My client wasn’t an ugly woman, she had a comely look about her though she was in her mid to late thirties. About the same age as myself I must admit, but the dark circles under her eyes, the grey in her roots and at the sides of her head gave her more years than was fair. She wasn’t one of those girls who you would have thought was gorgeous in high school, or college, but you would have thought of sleeping with her more-so than the dazzlingly pretty ones. That’s the funny thing about us humans, we simplify and focus what we want to believe is perfection, but our bodies know perfection better than we do with our rational thoughts. Mrs. Rochester smiled sadly at me and tried to work up the courage to ask for an update. I’m a patient man, one has to be to work this kind of life, but I’m also a compassionate one. The less a person has to talk, the less they have to let their emotions show and the less pride they lose. 

“Good afternoon Mrs. Rochester, you’re here for an update no doubt,” I pause momentarily to let her acknowledge with a small nod, the smile is no longer on my face, instead I look concerned. I feel concerned too. I’m not good at schooling my features against what I feel, maybe that’s another reason folk trust me. They see honesty in my eyes. “I think you may well want to sit down to hear what I have to say.” 

“No thank you Mr. Bridges, I’d prefer to hear what you have to stay standing up. I don’t think I could take it sitting.” The hand she holds her purse with twitches. Something in my mind goes click and I believe I am missing something yet have all the pieces now. I did not know I had been missing a piece. “Please continue.” I know that I should be grasping something now, but why would her nervousness be a clue?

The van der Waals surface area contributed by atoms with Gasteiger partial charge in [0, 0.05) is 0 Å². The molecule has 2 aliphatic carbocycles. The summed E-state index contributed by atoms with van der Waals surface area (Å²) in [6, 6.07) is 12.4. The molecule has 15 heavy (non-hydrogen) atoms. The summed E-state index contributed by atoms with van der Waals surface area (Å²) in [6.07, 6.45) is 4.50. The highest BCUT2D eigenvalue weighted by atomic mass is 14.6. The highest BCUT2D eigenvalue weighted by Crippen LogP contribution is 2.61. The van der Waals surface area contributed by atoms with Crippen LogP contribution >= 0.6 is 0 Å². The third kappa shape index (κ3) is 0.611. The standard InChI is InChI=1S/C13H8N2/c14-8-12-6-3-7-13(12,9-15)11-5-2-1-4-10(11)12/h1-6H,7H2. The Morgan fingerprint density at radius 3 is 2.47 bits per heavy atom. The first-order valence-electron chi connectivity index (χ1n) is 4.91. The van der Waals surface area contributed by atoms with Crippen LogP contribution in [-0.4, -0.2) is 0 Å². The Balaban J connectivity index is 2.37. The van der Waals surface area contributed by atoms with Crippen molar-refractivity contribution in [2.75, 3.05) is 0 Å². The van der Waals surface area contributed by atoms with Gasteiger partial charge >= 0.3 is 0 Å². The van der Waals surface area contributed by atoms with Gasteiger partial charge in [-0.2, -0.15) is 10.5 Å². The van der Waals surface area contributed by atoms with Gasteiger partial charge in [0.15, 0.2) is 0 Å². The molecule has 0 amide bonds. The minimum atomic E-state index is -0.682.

I inwardly shrug to myself and set it aside to piece together later, this case is not completely solved yet but I have all the clues I need now. “Alright mam,” I take a moment and reach out to my tea which still steams on my desk. I take a contemplative sip and look up into her eyes. “Your husband was not in the car when it went into the river, though I believe he was dead before it did. I found some leads that the police had initially failed to find and I followed up on them. It seems that your husband was assaulted by a woman of about your height,” there is something fuzzy tugging at the back of my mind as I tell her this, but it’s not clear yet, “at a hotel about twenty miles from the spot in the river where the car was dumped.” 

As I speak her eyes begin to lose their sadness, not one I’ve seen before but everyone reacts differently, I am not so arrogant to believe I’ve seen it all, “I believe I have some solid leads on where to start looking for traces of your husband whether he is alive or not. I traced a number of possible routes between the hotel where the fight took place and where the car ended up.” Did her mouth twitch just a bit? No, it must be a quiver. The truth is hard but usually enlightening I suppose. They always want to know. I’m still not sure why she isn’t sitting down. She is a strong woman, Mr. Rochester had been a lucky man, but I don’t think he’s still with us. There is a line that was crossed that can’t be returned from and unfortunately her husband is on the other side.